How I Got Twitter Blocked By Donald Trump

It’s no secret that the Commander-in-Chief loves him some Twitter. Whether drifting into an Ambien-induced slumber and publishing or blasting off slightly more lucid screed about crowd sizes, fake news, or one of his other myriad bees in his bonnet, Donald Trump just can’t help himself.

I’ve been a long time Twitter user myself, though I have neither the addiction level nor follower count of the President. Like everyone outside of his most fervent acolytes, I assumed the guy would slink off on November 9th with his tail between his legs to start his TV channel and churn up more frothing bigotry from the heartland. Instead, I found myself in the same waking nightmare as 2/3 of the country and most of the world.

In the weeks leading up to his inauguration, I became more and more frustrated by the vitriol, idiocy, and bold-faced lies the man was tweeting out. During those dark moments, I found comfort in the fact that the top replies to each of his absurd proclamations were funny and/or intelligent voices of opposition.

I realized that I too could partake in the fun and spit in the eye of the man who was revealing himself to be a tyrant more and more each day. I had a verified account, a sizable chunk of followers, and plenty of experience pissing off conservatives, so why not give it a go?

“I realized that I too could partake in the fun and spit in the eye of the man who was revealing himself to be tyrant more and more each day.”

I set an alert so I would be notified the second a new Trump tweet went live so I could fire off my rejoinders right away. I’d picked up that being one of the first to clap back was essential in a Trump reply gaining traction with likes and retweets. And the more of those you got, the further up the message thread totem pole your reply would sit, thus perpetuating the cycle.

I started replying to each Trump tweet, rapidly crafting a riposte perfectly suited to his statement. I took care to never result to the uninspired name calling I’d seen from some of Trump’s more crass detractors. The worst I got was a one word reply of “pussy” to his announcement that he’d be avoiding the White House Press Correspondence Dinner.

Trump was sworn in as President and, after a humiliatingly small crowd compared to the Women’s March against him, his Twitter presence became even more erratic and short-fused. Through all this, I stayed on topic and called out the President on his policies or the misdeeds I was certain he’d committed.

I soon found myself pulling in tons of likes, retweets, and followers. I even wound up as the top reply to a Trump tweet on multiple occasions. The constant stream of notifications was like hitting the dopamine jackpot. I was having fun and feeling more optimistic about the future based on the idiocy of most of the Trump defenders coming out of the woodwork in my mentions.

As my notoriety in their circles grew, and I was repeatedly asked why I was frittering away my life trolling the President, I pushed forward, unwavering. I explained that, if I truly saw the President as a threat to the country and world I love so dearly (and I did/do), it was not just my right but my obligation to oppose and needle him at all available opportunities. My Twitter hater pals and I weren’t just attempting to take out a tyrant with death by 1,000 cuts. We were also, hopefully, offering beacons of hope and resistance to those out there who were also feeling helpless or trapped in a community where they were unable to voice their dissent.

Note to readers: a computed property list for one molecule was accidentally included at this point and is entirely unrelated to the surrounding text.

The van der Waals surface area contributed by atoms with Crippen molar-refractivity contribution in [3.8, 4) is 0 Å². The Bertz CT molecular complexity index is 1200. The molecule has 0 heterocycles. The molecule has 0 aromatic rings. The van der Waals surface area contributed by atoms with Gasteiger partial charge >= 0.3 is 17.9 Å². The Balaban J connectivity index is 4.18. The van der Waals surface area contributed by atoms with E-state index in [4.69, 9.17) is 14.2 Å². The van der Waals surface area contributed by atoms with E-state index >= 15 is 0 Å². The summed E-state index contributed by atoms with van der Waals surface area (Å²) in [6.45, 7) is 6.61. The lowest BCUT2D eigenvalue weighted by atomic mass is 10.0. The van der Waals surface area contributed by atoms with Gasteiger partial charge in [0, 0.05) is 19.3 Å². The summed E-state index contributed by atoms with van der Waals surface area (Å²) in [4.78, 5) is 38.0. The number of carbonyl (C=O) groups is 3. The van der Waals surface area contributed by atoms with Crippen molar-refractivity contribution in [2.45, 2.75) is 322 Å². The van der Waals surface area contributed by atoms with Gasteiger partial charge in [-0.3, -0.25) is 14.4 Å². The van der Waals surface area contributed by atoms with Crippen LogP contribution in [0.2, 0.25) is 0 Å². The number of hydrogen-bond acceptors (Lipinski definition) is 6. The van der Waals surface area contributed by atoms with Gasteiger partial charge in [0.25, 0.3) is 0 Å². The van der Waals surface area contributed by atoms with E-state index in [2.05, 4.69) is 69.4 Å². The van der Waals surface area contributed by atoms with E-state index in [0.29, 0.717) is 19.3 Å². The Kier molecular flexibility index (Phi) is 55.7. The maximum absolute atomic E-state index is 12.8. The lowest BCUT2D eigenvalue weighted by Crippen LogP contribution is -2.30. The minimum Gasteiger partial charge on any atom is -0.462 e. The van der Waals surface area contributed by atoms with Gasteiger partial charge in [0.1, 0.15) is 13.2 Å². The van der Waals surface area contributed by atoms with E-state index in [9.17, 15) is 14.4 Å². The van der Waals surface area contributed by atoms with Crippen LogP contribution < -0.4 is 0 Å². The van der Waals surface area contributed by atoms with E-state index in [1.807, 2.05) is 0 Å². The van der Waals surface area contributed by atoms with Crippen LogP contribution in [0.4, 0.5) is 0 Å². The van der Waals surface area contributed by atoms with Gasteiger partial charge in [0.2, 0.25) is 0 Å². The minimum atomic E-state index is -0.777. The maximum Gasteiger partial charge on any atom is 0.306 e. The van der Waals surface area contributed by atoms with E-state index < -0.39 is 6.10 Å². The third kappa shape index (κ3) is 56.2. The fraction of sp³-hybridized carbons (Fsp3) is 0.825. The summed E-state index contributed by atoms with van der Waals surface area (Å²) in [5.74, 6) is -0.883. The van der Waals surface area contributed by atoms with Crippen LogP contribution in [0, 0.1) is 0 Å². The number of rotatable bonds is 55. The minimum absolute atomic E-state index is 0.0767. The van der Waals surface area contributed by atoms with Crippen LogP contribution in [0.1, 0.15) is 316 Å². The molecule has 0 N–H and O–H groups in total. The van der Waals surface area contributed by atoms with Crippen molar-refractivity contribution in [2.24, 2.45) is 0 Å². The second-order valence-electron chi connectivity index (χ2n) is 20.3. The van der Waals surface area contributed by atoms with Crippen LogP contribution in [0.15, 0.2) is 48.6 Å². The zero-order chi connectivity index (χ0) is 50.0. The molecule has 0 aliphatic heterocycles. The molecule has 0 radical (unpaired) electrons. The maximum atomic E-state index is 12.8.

I’m sure I’m up my own ass a little with all that, but the point is it was fun and cathartic.

On June 1st, Trump tweeted a rather uninspired “MAKE AMERICA GREAT AGAIN,” apropos of nothing, to which I offered an equally whatever “your impeachment will be a start.” Neither of our best work. Still, no cussing, no tiny hands remarks, just an expression of desire to see him removed from office.

A short while later, I was no longer able to see the tweet I’d replied to. I’d officially been blocked. This didn’t come as too great a shock as the thin-skinned POTUS had been on a bit of a streak, blocking journalists and his more vocal critics over the prior week.

twitter blocked

I spent the next few days basking in the glow of my newly minted badge of honor. “Being blocked by Trump is the new verified,” my friend and fellow blockee Jules Suzdaltsev opined. When the back-patting and congrats from friends and family ended, I was forced to grapple with my new less-fun reality free of Trump tweets.

I soon learned that there was already a class-action case brewing on whether or not such a block violates 1st Amendment rights, seeing as Don is a public figure and Tweets from his personal Twitter account are considered official statements. Legally speaking, the case isn’t tight enough to be anything more than virtue signaling. I added my name to the list, because why not, but I expect nothing to come of it.

For now, I’m not going to stress over my banishment.  I’m trying to appreciate my time pissing off Trump for the lark it was. But who knows what the future holds? Word on the street is there are a few workarounds for us blocked users. So keep an eye on Trump’s tweets. You might just catch me in those replies yet again.

Featured image by Esther Vargas via Flickr.